In the hopes of making a dent in the growing affordable housing crisis, micro-apartments are now popping up in North American metropolises like New York and San Francisco. But in Europe, they're not uncommon, especially in old, dense city centres. In Milan's historical Brera District, we have this mind-boggling example of a 'transformer' apartment, where partitions and cabinets open and close to reveal storage, closets, plus a sitting area, and a sleeping and dining area.
Designed by Milan's PLANAIR, the open, 322 square-foot apartment is loosely divided into zones using accordion-style partitions made of durable ash wood. On one side is the kitchen and lounge, grouped around the entry. There are plenty of cabinets for storing belongings here, but visual clutter is reduced at the same time, thanks to the way it is designed.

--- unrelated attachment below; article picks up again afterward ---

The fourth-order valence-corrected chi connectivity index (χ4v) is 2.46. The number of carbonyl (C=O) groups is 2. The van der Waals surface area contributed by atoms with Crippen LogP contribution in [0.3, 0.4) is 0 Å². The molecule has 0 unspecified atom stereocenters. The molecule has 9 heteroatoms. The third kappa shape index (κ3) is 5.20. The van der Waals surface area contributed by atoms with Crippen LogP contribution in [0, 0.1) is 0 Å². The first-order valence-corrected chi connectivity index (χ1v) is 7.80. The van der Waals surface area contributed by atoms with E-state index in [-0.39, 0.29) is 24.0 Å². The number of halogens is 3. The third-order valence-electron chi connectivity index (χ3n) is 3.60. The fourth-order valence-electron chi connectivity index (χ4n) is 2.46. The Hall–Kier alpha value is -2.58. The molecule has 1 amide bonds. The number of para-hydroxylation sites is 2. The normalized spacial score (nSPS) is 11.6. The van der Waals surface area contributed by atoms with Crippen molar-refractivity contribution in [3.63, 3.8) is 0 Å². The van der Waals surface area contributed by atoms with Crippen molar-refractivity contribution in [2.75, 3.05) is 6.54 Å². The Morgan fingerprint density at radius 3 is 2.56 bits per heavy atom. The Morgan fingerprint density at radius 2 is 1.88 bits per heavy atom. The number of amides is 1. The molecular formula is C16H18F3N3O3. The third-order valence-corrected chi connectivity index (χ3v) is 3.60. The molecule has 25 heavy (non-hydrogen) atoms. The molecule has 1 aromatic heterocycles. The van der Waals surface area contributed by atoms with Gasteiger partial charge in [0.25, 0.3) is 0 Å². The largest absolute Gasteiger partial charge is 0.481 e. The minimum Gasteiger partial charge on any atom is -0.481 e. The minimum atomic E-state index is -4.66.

On the other side of the main divide -- which can open up anyway by moving the walls -- is the sleeping platform and the dining/work table. Watch as the wall, then the corner, seems to dissolve as the walls shift.
To get up to the loft, you roll out a set of steps that are tucked underneath.
And the closet? It's right under the platform -- pretty clever (though my back aches just looking at that terribly thin mattress. Let's hope the inhabitants are hard-spined ascetics).
Inside the sleeping area, one can see that light can still come in through the holes cut into the folding walls, giving it a starry kind of feel.
No pictures of the bathroom, but it appears to be located right behind the sleeping loft and left of the entry door. It's an impressive design that packs a lot of functionality in a small space, making it feel much larger than it really is. More over at PLANAIR.